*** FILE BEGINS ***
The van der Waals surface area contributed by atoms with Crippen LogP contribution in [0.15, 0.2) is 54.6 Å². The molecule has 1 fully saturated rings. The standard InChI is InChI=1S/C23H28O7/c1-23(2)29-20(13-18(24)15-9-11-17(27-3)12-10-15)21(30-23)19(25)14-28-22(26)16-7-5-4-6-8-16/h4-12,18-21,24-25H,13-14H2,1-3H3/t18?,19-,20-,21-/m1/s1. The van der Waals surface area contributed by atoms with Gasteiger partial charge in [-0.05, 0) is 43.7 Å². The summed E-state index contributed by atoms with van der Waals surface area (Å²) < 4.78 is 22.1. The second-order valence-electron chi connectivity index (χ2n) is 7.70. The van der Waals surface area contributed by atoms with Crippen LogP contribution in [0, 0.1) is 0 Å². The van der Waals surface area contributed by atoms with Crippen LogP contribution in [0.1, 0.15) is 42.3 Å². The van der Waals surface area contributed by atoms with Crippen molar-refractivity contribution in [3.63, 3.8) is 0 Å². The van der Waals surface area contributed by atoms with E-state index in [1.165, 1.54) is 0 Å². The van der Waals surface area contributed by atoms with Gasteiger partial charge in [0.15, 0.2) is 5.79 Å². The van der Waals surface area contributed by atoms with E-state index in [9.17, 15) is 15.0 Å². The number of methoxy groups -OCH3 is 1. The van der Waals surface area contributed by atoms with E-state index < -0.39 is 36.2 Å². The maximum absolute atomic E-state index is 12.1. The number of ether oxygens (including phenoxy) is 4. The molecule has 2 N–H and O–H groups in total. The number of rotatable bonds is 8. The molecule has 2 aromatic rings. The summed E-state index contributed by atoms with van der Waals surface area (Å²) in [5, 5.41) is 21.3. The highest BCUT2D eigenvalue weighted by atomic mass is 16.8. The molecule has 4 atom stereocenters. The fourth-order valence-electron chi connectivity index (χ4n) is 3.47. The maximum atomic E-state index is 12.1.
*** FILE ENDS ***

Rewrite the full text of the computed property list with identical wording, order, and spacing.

The van der Waals surface area contributed by atoms with Crippen LogP contribution in [0.15, 0.2) is 54.6 Å². The molecule has 1 fully saturated rings. The standard InChI is InChI=1S/C23H28O7/c1-23(2)29-20(13-18(24)15-9-11-17(27-3)12-10-15)21(30-23)19(25)14-28-22(26)16-7-5-4-6-8-16/h4-12,18-21,24-25H,13-14H2,1-3H3/t18?,19-,20-,21-/m1/s1. The van der Waals surface area contributed by atoms with Gasteiger partial charge in [-0.05, 0) is 43.7 Å². The summed E-state index contributed by atoms with van der Waals surface area (Å²) < 4.78 is 22.1. The second-order valence-electron chi connectivity index (χ2n) is 7.70. The van der Waals surface area contributed by atoms with Crippen LogP contribution in [0, 0.1) is 0 Å². The van der Waals surface area contributed by atoms with Crippen LogP contribution in [0.1, 0.15) is 42.3 Å². The van der Waals surface area contributed by atoms with Crippen molar-refractivity contribution in [3.63, 3.8) is 0 Å². The van der Waals surface area contributed by atoms with E-state index in [1.165, 1.54) is 0 Å². The van der Waals surface area contributed by atoms with Gasteiger partial charge in [0.15, 0.2) is 5.79 Å². The van der Waals surface area contributed by atoms with E-state index in [9.17, 15) is 15.0 Å². The number of methoxy groups -OCH3 is 1. The van der Waals surface area contributed by atoms with E-state index < -0.39 is 36.2 Å². The maximum absolute atomic E-state index is 12.1. The number of ether oxygens (including phenoxy) is 4. The molecule has 2 N–H and O–H groups in total. The number of rotatable bonds is 8. The molecule has 2 aromatic rings. The summed E-state index contributed by atoms with van der Waals surface area (Å²) in [5, 5.41) is 21.3. The highest BCUT2D eigenvalue weighted by atomic mass is 16.8. The molecule has 4 atom stereocenters. The fourth-order valence-electron chi connectivity index (χ4n) is 3.47. The maximum atomic E-state index is 12.1.